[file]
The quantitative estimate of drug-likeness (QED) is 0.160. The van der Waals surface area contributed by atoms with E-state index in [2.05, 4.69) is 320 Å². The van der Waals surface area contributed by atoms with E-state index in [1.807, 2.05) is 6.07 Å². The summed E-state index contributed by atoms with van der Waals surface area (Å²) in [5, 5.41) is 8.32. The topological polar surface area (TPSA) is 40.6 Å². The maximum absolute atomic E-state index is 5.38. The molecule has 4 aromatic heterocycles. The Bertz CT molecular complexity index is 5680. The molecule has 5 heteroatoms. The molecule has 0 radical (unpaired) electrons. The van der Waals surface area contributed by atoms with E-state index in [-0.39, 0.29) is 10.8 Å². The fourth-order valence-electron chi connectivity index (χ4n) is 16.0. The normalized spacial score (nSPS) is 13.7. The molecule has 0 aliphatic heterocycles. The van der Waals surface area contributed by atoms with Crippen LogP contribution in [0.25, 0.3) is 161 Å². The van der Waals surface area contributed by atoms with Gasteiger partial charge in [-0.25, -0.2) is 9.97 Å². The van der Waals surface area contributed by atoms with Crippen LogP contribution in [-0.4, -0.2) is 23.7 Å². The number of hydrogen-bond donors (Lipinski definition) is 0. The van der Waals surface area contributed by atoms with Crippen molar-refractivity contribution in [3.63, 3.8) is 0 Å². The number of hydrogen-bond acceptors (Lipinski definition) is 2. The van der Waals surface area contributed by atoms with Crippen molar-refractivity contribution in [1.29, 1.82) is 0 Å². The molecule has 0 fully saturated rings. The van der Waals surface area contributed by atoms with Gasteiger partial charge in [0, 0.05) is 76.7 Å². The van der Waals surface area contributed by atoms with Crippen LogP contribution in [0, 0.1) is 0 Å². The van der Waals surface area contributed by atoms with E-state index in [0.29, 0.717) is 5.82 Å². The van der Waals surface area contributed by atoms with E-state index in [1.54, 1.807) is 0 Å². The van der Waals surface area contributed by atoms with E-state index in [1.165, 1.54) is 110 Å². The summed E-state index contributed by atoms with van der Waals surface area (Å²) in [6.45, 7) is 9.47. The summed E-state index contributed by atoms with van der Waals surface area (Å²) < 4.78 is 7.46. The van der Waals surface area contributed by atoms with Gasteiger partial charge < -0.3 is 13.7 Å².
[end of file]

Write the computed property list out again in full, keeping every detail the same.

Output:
The quantitative estimate of drug-likeness (QED) is 0.160. The van der Waals surface area contributed by atoms with E-state index in [2.05, 4.69) is 320 Å². The van der Waals surface area contributed by atoms with E-state index in [1.807, 2.05) is 6.07 Å². The summed E-state index contributed by atoms with van der Waals surface area (Å²) in [5, 5.41) is 8.32. The topological polar surface area (TPSA) is 40.6 Å². The maximum absolute atomic E-state index is 5.38. The molecule has 4 aromatic heterocycles. The Bertz CT molecular complexity index is 5680. The molecule has 5 heteroatoms. The molecule has 0 radical (unpaired) electrons. The van der Waals surface area contributed by atoms with E-state index in [-0.39, 0.29) is 10.8 Å². The fourth-order valence-electron chi connectivity index (χ4n) is 16.0. The normalized spacial score (nSPS) is 13.7. The molecule has 0 aliphatic heterocycles. The van der Waals surface area contributed by atoms with Crippen LogP contribution in [0.25, 0.3) is 161 Å². The van der Waals surface area contributed by atoms with Gasteiger partial charge in [-0.25, -0.2) is 9.97 Å². The van der Waals surface area contributed by atoms with Crippen LogP contribution in [-0.4, -0.2) is 23.7 Å². The number of hydrogen-bond donors (Lipinski definition) is 0. The van der Waals surface area contributed by atoms with Crippen molar-refractivity contribution in [3.63, 3.8) is 0 Å². The number of hydrogen-bond acceptors (Lipinski definition) is 2. The van der Waals surface area contributed by atoms with Crippen molar-refractivity contribution in [1.29, 1.82) is 0 Å². The molecule has 0 fully saturated rings. The van der Waals surface area contributed by atoms with Gasteiger partial charge in [0, 0.05) is 76.7 Å². The van der Waals surface area contributed by atoms with Crippen LogP contribution in [0, 0.1) is 0 Å². The van der Waals surface area contributed by atoms with E-state index in [0.29, 0.717) is 5.82 Å². The van der Waals surface area contributed by atoms with E-state index in [1.54, 1.807) is 0 Å². The van der Waals surface area contributed by atoms with E-state index in [1.165, 1.54) is 110 Å². The summed E-state index contributed by atoms with van der Waals surface area (Å²) in [6.45, 7) is 9.47. The summed E-state index contributed by atoms with van der Waals surface area (Å²) < 4.78 is 7.46. The van der Waals surface area contributed by atoms with Gasteiger partial charge < -0.3 is 13.7 Å².